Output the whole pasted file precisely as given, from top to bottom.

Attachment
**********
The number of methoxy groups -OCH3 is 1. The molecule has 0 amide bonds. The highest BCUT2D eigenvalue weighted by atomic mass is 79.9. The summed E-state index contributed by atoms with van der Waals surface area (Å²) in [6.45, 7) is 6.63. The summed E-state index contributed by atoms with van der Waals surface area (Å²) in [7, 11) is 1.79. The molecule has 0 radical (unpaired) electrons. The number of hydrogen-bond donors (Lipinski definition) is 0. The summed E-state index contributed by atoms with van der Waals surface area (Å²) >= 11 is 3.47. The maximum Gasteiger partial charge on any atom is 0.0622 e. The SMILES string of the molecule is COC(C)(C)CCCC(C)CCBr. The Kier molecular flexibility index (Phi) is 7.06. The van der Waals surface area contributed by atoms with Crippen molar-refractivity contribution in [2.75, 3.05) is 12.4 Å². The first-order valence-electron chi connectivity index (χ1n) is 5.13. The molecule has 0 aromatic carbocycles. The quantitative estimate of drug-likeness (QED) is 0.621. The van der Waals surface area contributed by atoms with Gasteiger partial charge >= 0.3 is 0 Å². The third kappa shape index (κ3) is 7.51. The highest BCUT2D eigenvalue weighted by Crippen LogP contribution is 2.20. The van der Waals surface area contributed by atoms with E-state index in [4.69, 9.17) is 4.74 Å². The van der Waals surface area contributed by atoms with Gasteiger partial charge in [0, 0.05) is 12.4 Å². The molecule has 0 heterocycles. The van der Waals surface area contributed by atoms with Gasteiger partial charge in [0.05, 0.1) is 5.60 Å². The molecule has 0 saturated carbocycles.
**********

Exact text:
The number of methoxy groups -OCH3 is 1. The molecule has 0 amide bonds. The highest BCUT2D eigenvalue weighted by atomic mass is 79.9. The summed E-state index contributed by atoms with van der Waals surface area (Å²) in [6.45, 7) is 6.63. The summed E-state index contributed by atoms with van der Waals surface area (Å²) in [7, 11) is 1.79. The molecule has 0 radical (unpaired) electrons. The number of hydrogen-bond donors (Lipinski definition) is 0. The summed E-state index contributed by atoms with van der Waals surface area (Å²) >= 11 is 3.47. The maximum Gasteiger partial charge on any atom is 0.0622 e. The SMILES string of the molecule is COC(C)(C)CCCC(C)CCBr. The Kier molecular flexibility index (Phi) is 7.06. The van der Waals surface area contributed by atoms with Crippen molar-refractivity contribution in [2.75, 3.05) is 12.4 Å². The first-order valence-electron chi connectivity index (χ1n) is 5.13. The molecule has 0 aromatic carbocycles. The quantitative estimate of drug-likeness (QED) is 0.621. The van der Waals surface area contributed by atoms with Gasteiger partial charge >= 0.3 is 0 Å². The third kappa shape index (κ3) is 7.51. The highest BCUT2D eigenvalue weighted by Crippen LogP contribution is 2.20. The van der Waals surface area contributed by atoms with E-state index in [4.69, 9.17) is 4.74 Å². The van der Waals surface area contributed by atoms with Gasteiger partial charge in [0, 0.05) is 12.4 Å². The molecule has 0 heterocycles. The van der Waals surface area contributed by atoms with Gasteiger partial charge in [0.05, 0.1) is 5.60 Å². The molecule has 0 saturated carbocycles.